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Anaesthesia for Caesarean section in a patient with Watson’s syndrome

  • James B. Conway
  • Matthew Posner
Clinical Report

Abstract

Watson’s syndrome is an uncommon genetic disorder whose features include mental retardation and pulmonary valvular stenosis. The purpose of this report is to describe one management strategy used successfully to anaesthetize a woman with this disorder who presented for Caesarean section. Epidural anaesthesia using 0.5% bupivacaine without epinephrine in 2–3 ml boluses to a total dose of 15 ml was administered over 30 min. Invasive haemodynamic monitoring in the form of arterial and central venous catheters were used to guide therapy and help ensure maternal and fetal well-being. Intravenous ketamine in doses of 10–20 mg every five minutes to a total dose of 245 mg (4.5 mg · kg−1) was used to overcome the patient’s uncooperative nature and facilitate invasive procedures. Postoperative analgesia was provided using 3 mg epidural morphine. The patient was observed in the intensive care unit for the first postoperative day and experienced an uncomplicated intra- and postoperative course. We conclude that this technique represents a safe and effective method for anaesthetizing patients with this complicated problem for Caesarean section.

Key words

anaesthesia: obstetric Syndromes: Watson’s anaesthestics, intravenous: ketamine anaesthetic techniques: epidural 

Résumé

Le syndrome de Watson est une aberration génétique rare caractérisée principalement, entre autres, par un retard mental et une sténose de la valvule pulmonaire. Cette observation décrit la stratégie mise en oeuvre pour anesthésier une patiente porteuse de ce syndrome soumise à une césarienne. Une anesthésie épidurale est réalisée avec de la bupivacaïne 0,5% administrée en bolus de 2–3 ml sur une période de 30 min pour une dose totale de 15 ml. Le monitorage hémodynamique est constitué d’une tension veineuse centrale et d’une canule artérielle. De la kétamine iv aux doses de 10–20 mg aux cinq min pour un total de 245 mg (4,5 mg · kg−1) est administrée pour pallier à l’absence de collaboration et faciliter les mesures effractives. L’analgésie postopératoire est obtenue avec de la morphine épidurale 3 mg. La patiente est gardée sous observation à l’unité des soins intensifs pendant la journée qui suit l’intervention. Aucune complication ne survient pendant et après l’intervention. En conclusion, cette technique représente une méthode d’anesthésie efficace et non dangereuse pour effectuer une césarienne chez une patiente porteuse de ce désordre compliqué.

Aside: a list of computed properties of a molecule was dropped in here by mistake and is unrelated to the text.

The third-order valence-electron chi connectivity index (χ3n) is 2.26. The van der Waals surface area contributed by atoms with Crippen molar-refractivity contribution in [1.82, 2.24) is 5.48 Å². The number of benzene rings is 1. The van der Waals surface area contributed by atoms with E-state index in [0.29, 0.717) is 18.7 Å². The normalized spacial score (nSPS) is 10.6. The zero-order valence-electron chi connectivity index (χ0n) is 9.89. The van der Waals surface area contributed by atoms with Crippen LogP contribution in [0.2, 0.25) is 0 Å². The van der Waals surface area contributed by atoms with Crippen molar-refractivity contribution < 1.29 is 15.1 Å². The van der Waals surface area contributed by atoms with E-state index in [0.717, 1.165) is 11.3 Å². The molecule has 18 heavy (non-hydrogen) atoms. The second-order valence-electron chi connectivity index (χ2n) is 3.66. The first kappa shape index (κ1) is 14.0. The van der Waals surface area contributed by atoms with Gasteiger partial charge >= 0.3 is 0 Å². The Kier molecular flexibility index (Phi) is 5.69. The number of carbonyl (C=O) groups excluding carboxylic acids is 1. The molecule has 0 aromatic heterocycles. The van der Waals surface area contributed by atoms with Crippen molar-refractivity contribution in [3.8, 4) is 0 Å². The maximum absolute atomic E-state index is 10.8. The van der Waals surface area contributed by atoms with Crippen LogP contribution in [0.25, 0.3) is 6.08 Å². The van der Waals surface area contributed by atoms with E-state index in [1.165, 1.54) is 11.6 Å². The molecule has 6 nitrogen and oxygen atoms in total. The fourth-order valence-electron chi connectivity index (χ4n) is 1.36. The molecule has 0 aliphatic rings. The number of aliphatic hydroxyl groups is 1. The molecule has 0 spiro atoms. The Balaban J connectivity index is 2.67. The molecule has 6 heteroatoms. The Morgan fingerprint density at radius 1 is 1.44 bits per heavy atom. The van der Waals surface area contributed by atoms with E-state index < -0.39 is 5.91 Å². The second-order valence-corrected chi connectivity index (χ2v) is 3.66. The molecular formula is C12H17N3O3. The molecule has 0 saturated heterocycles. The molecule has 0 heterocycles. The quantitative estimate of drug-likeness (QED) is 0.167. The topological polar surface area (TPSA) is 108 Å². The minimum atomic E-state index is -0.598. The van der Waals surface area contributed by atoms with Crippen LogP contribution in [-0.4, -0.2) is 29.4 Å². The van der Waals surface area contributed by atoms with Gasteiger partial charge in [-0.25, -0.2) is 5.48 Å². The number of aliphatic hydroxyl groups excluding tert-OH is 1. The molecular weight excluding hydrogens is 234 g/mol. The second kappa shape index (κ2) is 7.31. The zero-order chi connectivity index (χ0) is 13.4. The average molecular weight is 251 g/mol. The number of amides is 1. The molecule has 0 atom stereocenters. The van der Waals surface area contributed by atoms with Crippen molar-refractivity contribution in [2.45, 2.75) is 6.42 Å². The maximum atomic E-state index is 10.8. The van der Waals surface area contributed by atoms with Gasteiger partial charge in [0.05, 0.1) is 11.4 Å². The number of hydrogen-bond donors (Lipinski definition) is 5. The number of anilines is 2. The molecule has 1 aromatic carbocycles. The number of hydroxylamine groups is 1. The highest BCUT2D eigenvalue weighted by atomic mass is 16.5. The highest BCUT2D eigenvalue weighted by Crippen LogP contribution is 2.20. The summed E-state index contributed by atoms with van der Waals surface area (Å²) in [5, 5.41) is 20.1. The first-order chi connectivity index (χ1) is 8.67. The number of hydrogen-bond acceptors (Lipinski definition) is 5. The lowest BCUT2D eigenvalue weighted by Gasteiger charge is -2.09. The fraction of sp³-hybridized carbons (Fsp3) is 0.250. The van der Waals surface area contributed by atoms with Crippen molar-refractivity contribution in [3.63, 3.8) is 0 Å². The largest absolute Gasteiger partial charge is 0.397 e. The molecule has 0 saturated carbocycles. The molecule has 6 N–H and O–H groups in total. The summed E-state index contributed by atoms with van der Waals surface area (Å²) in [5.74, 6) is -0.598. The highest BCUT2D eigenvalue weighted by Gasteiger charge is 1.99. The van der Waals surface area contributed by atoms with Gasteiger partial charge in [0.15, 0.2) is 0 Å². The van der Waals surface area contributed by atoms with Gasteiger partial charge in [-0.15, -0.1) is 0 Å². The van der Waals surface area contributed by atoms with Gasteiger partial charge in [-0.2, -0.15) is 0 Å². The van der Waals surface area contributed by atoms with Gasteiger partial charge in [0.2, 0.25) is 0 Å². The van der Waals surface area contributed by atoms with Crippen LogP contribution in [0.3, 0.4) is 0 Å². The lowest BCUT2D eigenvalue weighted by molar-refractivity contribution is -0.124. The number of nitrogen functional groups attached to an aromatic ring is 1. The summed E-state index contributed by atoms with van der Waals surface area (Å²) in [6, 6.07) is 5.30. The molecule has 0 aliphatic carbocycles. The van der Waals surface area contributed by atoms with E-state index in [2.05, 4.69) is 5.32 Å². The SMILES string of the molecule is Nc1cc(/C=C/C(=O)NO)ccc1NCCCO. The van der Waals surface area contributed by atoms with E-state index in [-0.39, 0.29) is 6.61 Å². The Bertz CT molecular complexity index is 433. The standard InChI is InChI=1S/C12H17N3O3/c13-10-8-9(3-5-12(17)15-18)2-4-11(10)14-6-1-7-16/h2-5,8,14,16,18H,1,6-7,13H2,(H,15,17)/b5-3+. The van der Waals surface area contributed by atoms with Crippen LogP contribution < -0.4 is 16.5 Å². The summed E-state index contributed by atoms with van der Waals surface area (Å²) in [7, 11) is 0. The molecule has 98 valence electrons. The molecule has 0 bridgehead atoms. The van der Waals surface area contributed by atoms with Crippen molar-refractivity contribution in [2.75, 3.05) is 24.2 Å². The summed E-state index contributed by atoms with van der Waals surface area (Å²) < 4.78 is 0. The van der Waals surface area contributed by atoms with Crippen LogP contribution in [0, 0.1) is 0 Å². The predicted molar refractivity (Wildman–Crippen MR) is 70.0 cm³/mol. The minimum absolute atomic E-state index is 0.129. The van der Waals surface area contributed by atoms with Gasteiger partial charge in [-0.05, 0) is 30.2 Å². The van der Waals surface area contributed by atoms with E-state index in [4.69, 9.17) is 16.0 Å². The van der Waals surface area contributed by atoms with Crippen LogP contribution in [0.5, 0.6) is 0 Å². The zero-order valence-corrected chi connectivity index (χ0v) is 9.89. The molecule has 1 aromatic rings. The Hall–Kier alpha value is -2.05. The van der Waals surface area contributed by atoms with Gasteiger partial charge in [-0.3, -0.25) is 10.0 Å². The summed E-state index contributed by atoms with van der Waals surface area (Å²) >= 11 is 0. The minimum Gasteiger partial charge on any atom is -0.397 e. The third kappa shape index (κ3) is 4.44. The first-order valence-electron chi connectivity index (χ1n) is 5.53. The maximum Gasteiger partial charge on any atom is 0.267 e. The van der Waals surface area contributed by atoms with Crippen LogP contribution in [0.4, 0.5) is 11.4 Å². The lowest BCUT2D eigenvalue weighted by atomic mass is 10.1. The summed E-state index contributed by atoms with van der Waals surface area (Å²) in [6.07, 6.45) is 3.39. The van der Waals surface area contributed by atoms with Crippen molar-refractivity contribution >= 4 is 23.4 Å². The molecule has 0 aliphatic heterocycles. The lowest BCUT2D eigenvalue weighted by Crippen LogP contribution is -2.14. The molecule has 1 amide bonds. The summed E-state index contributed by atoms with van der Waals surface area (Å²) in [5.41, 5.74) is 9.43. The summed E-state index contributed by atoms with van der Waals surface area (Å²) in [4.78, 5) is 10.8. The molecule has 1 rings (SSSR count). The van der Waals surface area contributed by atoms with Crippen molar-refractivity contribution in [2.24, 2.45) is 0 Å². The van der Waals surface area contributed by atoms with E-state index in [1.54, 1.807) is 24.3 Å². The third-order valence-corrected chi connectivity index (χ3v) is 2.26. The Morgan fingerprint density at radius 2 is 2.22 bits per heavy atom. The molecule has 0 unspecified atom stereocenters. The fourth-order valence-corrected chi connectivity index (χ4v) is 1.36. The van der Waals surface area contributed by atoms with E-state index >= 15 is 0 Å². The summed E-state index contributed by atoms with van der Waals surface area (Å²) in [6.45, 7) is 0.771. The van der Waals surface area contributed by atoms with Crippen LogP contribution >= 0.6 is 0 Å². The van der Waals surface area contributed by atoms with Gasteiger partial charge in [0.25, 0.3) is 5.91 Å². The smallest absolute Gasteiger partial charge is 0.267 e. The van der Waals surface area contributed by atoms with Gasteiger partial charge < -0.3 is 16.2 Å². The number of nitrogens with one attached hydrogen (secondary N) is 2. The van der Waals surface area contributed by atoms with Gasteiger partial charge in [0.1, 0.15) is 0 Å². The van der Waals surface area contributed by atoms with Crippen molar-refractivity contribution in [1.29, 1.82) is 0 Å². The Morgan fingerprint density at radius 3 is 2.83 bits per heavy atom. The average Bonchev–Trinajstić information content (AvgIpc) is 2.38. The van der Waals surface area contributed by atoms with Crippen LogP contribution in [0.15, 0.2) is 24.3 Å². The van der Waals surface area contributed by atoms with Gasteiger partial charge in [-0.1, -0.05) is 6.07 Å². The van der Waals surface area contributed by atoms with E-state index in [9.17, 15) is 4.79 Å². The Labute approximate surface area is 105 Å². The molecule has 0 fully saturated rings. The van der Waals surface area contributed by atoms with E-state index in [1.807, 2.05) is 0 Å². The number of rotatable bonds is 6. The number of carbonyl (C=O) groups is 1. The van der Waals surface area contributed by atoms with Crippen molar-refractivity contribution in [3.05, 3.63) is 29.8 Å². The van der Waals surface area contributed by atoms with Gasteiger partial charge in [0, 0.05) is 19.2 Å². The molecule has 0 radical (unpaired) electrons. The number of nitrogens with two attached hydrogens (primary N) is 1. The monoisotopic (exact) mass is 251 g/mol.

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Copyright information

© Canadian Anesthesiologists 1994

Authors and Affiliations

  • James B. Conway
    • 1
  • Matthew Posner
    • 1
  1. 1.Department of AnaesthesiaUniversity of Ottawa, Ottawa Civic HospitalOttawa

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